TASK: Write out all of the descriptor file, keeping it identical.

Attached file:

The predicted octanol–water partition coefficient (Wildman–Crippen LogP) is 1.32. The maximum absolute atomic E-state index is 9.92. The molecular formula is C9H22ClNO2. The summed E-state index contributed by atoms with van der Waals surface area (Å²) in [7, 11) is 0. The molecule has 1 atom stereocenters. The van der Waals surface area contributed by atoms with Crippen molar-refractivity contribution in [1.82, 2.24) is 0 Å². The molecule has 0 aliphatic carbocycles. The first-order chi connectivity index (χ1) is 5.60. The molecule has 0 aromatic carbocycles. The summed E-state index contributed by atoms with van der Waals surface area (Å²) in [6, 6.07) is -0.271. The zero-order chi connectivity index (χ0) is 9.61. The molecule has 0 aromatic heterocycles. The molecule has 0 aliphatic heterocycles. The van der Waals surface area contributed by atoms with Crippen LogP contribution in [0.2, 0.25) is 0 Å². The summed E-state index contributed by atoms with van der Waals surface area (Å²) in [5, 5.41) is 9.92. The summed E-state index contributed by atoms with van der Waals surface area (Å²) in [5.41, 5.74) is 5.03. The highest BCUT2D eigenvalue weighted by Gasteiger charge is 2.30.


The predicted octanol–water partition coefficient (Wildman–Crippen LogP) is 1.32. The maximum absolute atomic E-state index is 9.92. The molecular formula is C9H22ClNO2. The summed E-state index contributed by atoms with van der Waals surface area (Å²) in [7, 11) is 0. The molecule has 1 atom stereocenters. The van der Waals surface area contributed by atoms with Crippen molar-refractivity contribution in [1.82, 2.24) is 0 Å². The molecule has 0 aliphatic carbocycles. The first-order chi connectivity index (χ1) is 5.60. The molecule has 0 aromatic carbocycles. The summed E-state index contributed by atoms with van der Waals surface area (Å²) in [6, 6.07) is -0.271. The zero-order chi connectivity index (χ0) is 9.61. The molecule has 0 aromatic heterocycles. The molecule has 0 aliphatic heterocycles. The van der Waals surface area contributed by atoms with Crippen LogP contribution in [0.2, 0.25) is 0 Å². The summed E-state index contributed by atoms with van der Waals surface area (Å²) in [5, 5.41) is 9.92. The summed E-state index contributed by atoms with van der Waals surface area (Å²) in [5.41, 5.74) is 5.03. The highest BCUT2D eigenvalue weighted by Gasteiger charge is 2.30.